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LA Democrats continue their globetrotting ways

What is it with Louisiana Democrats and their vacations on the taxpayer’s dime?

Earlier this month, Gov. John Bel Edwards with first lady Donna in tow continued their global gallivanting with a trip to Puerto Rico, ostensibly for the commonwealth to learn from a state well experienced in disaster recovery. At least he stayed within the U.S. this time, even if he left the continental shores; other overseas trips he has taken in his fewer than two years in office include stops in Rome and Cuba.

In the case of the junket to Rome, the stated purpose of this travel being to share information on approaches to combat human trafficking, sending lower-level officials or just making phone calls and exchanging e-mail could have gotten the job done. And even as the state didn’t pay much to fund his and other officials’ travel to Cuba, that mostly funded by its communist government, because of current U.S. policy the trip had zero possibility of payoff any time before the distant future.


Cantrell ignorance shows N.O. in for rough ride

On the basis of a post-election interview, it appears that New Orleans just elected an ignoramus as its mayor.

Shortly after she triumphed, Democrat Mayor-elect LaToya Cantrell sat down with the New Orleans Times-Picayune, which asked her about her background. And off the bat, she made some breathtakingly stupid comments about the political atmosphere in her Los Angeles youth:

Ronald Reagan was elected president and I saw that everything changed. Social programs went away. Crack cocaine engulfed the neighborhoods. The streets blocks [sic] changed ….

The whole focus on "welfare queens," the social programs …. And I just remember stark change when those programs were cut …. Being in an urban environment and just kind of seeing that change and when those drugs really inundated the community.


Moore allegations illustrate LA senators' divide

The volatile Alabama Senate contest has illuminated a fundamental divergence in ideological comfort between Republican Louisiana Sens. Bill Cassidy and John Kennedy.

The Republican nominee in the special election to take the place of Atty. Gen. Jeff Sessions, former state Supreme Court Chief Justice Roy Moore, should have had a cakewalk into office, except for two things. First, Moore has a checkered populist history that twice got him tossed for defying national judicial orders he saw, with some justification, as poor jurisprudential decisions. Perhaps no politician, not even Republican Pres. Donald Trump who backed another GOP candidate in the primary, can claim the mantle as insurgent more honestly than Moore, making him a target to the more accommodationist establishment branch of the party.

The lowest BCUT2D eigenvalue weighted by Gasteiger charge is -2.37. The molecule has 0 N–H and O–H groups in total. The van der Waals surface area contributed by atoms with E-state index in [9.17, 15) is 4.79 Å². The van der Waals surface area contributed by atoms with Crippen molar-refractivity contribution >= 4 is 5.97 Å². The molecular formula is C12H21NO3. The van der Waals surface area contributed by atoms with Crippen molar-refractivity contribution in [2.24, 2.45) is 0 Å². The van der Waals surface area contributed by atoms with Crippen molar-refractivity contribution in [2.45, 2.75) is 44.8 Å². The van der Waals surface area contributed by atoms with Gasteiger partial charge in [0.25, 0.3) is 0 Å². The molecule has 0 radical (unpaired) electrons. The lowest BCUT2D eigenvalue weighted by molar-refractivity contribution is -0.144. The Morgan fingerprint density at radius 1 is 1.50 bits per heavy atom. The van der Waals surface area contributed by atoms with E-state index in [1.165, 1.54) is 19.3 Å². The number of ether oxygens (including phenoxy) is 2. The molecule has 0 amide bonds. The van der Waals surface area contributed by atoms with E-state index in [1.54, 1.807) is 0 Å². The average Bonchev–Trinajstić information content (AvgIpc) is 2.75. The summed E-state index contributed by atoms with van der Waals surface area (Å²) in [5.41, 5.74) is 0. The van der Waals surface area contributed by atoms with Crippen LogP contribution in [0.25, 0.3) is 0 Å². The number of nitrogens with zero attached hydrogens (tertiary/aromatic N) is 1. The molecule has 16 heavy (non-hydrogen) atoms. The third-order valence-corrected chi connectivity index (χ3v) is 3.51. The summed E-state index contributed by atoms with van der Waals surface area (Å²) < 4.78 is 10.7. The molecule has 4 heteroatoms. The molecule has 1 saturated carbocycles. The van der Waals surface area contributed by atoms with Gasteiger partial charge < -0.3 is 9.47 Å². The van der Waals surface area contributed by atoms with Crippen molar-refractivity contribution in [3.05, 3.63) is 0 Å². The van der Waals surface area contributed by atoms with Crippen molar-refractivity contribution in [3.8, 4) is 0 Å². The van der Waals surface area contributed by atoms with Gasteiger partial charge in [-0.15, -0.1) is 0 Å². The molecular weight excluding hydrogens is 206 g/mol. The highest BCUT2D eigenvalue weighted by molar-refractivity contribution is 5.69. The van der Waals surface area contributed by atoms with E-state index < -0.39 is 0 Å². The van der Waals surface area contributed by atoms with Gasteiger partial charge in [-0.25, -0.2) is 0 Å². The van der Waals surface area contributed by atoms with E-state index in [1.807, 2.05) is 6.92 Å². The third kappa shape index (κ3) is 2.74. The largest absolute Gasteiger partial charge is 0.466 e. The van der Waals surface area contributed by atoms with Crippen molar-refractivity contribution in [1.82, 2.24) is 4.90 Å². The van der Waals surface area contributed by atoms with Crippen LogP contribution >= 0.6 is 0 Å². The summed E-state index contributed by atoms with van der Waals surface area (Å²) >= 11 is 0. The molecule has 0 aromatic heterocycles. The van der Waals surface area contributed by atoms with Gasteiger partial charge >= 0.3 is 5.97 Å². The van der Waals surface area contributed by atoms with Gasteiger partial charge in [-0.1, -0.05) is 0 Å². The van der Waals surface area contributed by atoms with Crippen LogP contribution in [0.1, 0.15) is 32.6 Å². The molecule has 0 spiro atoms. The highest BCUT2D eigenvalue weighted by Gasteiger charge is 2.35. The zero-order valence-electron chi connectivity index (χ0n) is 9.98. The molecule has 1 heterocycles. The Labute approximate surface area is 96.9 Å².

Yet their unhappiness could not have derailed his election against the solidly but unspectacularly liberal Democrat nominee, former prosecutor Doug Jones who runs the same playbook as Louisiana’s Democrat Gov. John Bel Edwards – accentuate the relatively few socially conservative views he alleges to have and downplay the rest except when in front of leftist audiences. Only something salacious and shocking had a chance of stopping Moore’s triumph.


Liberalism's invalidity consternates leftists

It always brings both a chuckle and a head shake when the political left expresses surprise at something embodying its values turning out hideously, with the latest example coming from the opinion pages of the New Orleans Times-Picayune.

Its headline sums up neatly the consternation and perplexity felt by liberals such as the column’s author Jarvis DeBerry when events like this (all too often for them) occur: “We used to sing Zimbabwe's praises, but had to change our tune.” To which an person all of informed, open-minded, and astute at critical thinking would have to respond, for two reasons, “Really?”

Because when the Marxist revolutionary Robert Mugabe successfully helped prosecute, then maneuvered himself into leadership after, a guerilla war that overthrew the white minority government of Rhodesia in 1980, anybody who knew the facts and applied them intellectually could see the disaster that would unfold under his and his political party’s rule. Nobody in that position who thought clearly could possibly conclude otherwise; Mugabe’s long history of articulating Marxism and bloodthirsty actions then made for immediate understanding that Zimbabwe would become a debacle under his rule.